Date: Sunday, November 8, 2015
Session Type: ACR Poster Session A
Session Time: 9:00AM-11:00AM
Sicca syndrome is a clinical presentation that is common for several systemic diseases that may infiltrate the exocrine glands. The most frequent disease is Sjögren’s syndrome (SS), but other systemic diseases such as sarcoidosis, amyloidosis of IgG4-related disease may also infiltrate salivary glands. We analyzed the safety and usefulness of a new diagnostic tool for investigating minor salivary glands (minimally-invasive biopsy technique) in patients presenting with sicca syndrome.
We present a prospective analysis of 200 patients presenting with sicca syndrome (defined by the presence of xerostomia and xerophthalmia, with positive results for ocular tests and/or parotid scintigraphy) in whom a minimally-invasive biopsy of minor salivary glands was carried out at a single center. For all biopsy samples, a cumulative focus score of lymphoplasmacytic infiltration was evaluated (Chisholm Mason score, CMs), together with investigation of other infiltrative processes caused by granuloma, amyloid, lipids or IgG4-positive cells.
All biopsies but two disclosed salivary gland tissue. Only 28 patients (14%) reported transient adverse events recovered completely during the first 24h. Histopathological diagnosis was available in 189 cases (158 women, 31 men, mean age 59 years): 44% of patients showed a non-specific chronic sialoadenitis (NSCS) (CMs=1-2), 21% focal lymphocytic sialoadenitis (FLS) suggestive of primary Sjögren syndrome (CMs=3-4), 12% chronic atrophic sialadenitis (CAS) (CMs unclassifiable), 18% normal glandular tissue (CMs=0) and other diagnosis in the remaining 4% (1 case of amyloidosis, 1 of sarcoidosis, 6 of lipoid infiltration and 1 salivary oncocytic cystadenoma); no patient had IgG4-related disease. The higher mean age was found in patients with CAS (69 years), followed by those with NSCS (59 years), those with FLS (57 years) and those with a normal result (54 years) (p<0.001). A higher frequency of FLS was found in patients with positive immunological markers including RF, anti-Ro, anti-La, hypocomplementemia and cryoglobulins (p<0.05). The percentage of patients diagnosed with Sjögren syndrome varied according to the concomitant systemic features: 13% of patients presenting with an isolated sicca syndrome had FLS in comparison with 32% of those who present with extraglandular involvement (p<0.05).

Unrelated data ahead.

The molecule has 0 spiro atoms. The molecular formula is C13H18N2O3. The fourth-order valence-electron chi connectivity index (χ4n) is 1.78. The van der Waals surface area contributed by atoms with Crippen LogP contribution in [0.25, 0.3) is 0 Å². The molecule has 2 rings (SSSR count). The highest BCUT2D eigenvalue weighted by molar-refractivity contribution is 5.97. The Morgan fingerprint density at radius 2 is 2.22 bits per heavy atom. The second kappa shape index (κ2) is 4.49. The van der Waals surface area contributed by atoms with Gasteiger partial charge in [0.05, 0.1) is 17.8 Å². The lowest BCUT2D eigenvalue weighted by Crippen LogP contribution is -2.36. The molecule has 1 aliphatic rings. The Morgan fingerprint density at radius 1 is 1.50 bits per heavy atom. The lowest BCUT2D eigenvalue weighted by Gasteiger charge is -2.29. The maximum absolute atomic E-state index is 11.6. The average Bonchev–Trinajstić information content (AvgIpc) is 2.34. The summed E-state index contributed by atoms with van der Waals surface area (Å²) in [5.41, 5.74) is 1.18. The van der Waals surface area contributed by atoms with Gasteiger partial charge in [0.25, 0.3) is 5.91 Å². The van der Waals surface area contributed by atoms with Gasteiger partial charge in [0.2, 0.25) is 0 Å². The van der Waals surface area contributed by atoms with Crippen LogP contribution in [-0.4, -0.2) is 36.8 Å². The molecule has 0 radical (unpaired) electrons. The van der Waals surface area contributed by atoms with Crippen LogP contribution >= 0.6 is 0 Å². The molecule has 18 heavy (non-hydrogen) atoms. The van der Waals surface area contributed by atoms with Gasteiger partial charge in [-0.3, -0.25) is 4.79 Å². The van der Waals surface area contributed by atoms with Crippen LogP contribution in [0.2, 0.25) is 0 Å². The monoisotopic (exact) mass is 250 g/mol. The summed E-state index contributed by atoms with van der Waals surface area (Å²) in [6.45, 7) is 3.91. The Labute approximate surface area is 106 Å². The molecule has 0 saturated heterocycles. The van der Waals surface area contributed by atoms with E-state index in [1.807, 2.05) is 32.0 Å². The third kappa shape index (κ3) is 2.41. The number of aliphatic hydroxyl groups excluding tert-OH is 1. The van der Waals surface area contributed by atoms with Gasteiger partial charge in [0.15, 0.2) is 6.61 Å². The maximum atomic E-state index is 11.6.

We found sialoadenitis in nearly 80% of patients presenting with sicca syndrome. One quarter of these patients were diagnosed with Sjögren syndrome (focal lymphocytic sialadenitis). An older age was associated with a higher frequency of atrophic and chronic histopathological findings, while the presence of systemic features was associated with a higher frequency of focal lymphocytic sialadenitis. Only 1% of patients showed other systemic infiltrative diseases (one case of sarcoidosis, one of amyloidosis); no patient showed infiltration by IgG4+ cells.
To cite this abstract in AMA style:Retamozo S, Brito-Zerón P, Bové A, Gheitasi H, Grant C, Superville D, Kostov B, Sisó-Almirall A, Alós L, Ramos-Casals M. Usefulness of the Minimally-Invasive Minor Salivary Gland Biopsy in Patients Presenting with Sicca Syndrome: Prospective Evaluation of 200 Patients [abstract]. Arthritis Rheumatol. 2015; 67 (suppl 10). https://acrabstracts.org/abstract/usefulness-of-the-minimally-invasive-minor-salivary-gland-biopsy-in-patients-presenting-with-sicca-syndrome-prospective-evaluation-of-200-patients/. Accessed December 8, 2019.
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